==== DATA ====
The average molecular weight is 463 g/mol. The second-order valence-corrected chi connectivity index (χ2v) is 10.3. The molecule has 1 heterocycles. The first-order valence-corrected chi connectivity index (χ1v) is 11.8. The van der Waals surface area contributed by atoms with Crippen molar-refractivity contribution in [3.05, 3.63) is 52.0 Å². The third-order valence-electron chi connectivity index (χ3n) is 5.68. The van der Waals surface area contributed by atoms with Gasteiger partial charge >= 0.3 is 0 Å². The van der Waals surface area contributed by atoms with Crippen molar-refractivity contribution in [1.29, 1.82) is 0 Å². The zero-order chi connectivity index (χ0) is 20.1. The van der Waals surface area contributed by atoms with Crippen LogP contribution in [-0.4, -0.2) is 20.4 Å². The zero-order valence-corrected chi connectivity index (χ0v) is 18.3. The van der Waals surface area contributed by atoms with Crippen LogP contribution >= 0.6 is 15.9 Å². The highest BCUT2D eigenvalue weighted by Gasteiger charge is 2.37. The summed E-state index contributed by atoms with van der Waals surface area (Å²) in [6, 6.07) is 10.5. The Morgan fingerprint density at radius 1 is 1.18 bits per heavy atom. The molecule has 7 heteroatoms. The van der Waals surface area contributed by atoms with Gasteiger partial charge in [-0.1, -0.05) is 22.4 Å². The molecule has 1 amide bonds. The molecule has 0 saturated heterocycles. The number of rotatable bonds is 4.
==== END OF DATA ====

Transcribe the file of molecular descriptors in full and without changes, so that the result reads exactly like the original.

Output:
The average molecular weight is 463 g/mol. The second-order valence-corrected chi connectivity index (χ2v) is 10.3. The molecule has 1 heterocycles. The first-order valence-corrected chi connectivity index (χ1v) is 11.8. The van der Waals surface area contributed by atoms with Crippen molar-refractivity contribution in [3.05, 3.63) is 52.0 Å². The third-order valence-electron chi connectivity index (χ3n) is 5.68. The van der Waals surface area contributed by atoms with Gasteiger partial charge >= 0.3 is 0 Å². The van der Waals surface area contributed by atoms with Crippen molar-refractivity contribution in [1.29, 1.82) is 0 Å². The zero-order chi connectivity index (χ0) is 20.1. The van der Waals surface area contributed by atoms with Crippen LogP contribution in [-0.4, -0.2) is 20.4 Å². The zero-order valence-corrected chi connectivity index (χ0v) is 18.3. The van der Waals surface area contributed by atoms with Crippen LogP contribution >= 0.6 is 15.9 Å². The highest BCUT2D eigenvalue weighted by Gasteiger charge is 2.37. The summed E-state index contributed by atoms with van der Waals surface area (Å²) in [6, 6.07) is 10.5. The Morgan fingerprint density at radius 1 is 1.18 bits per heavy atom. The molecule has 7 heteroatoms. The van der Waals surface area contributed by atoms with Gasteiger partial charge in [-0.1, -0.05) is 22.4 Å². The molecule has 1 amide bonds. The molecule has 0 saturated heterocycles. The number of rotatable bonds is 4.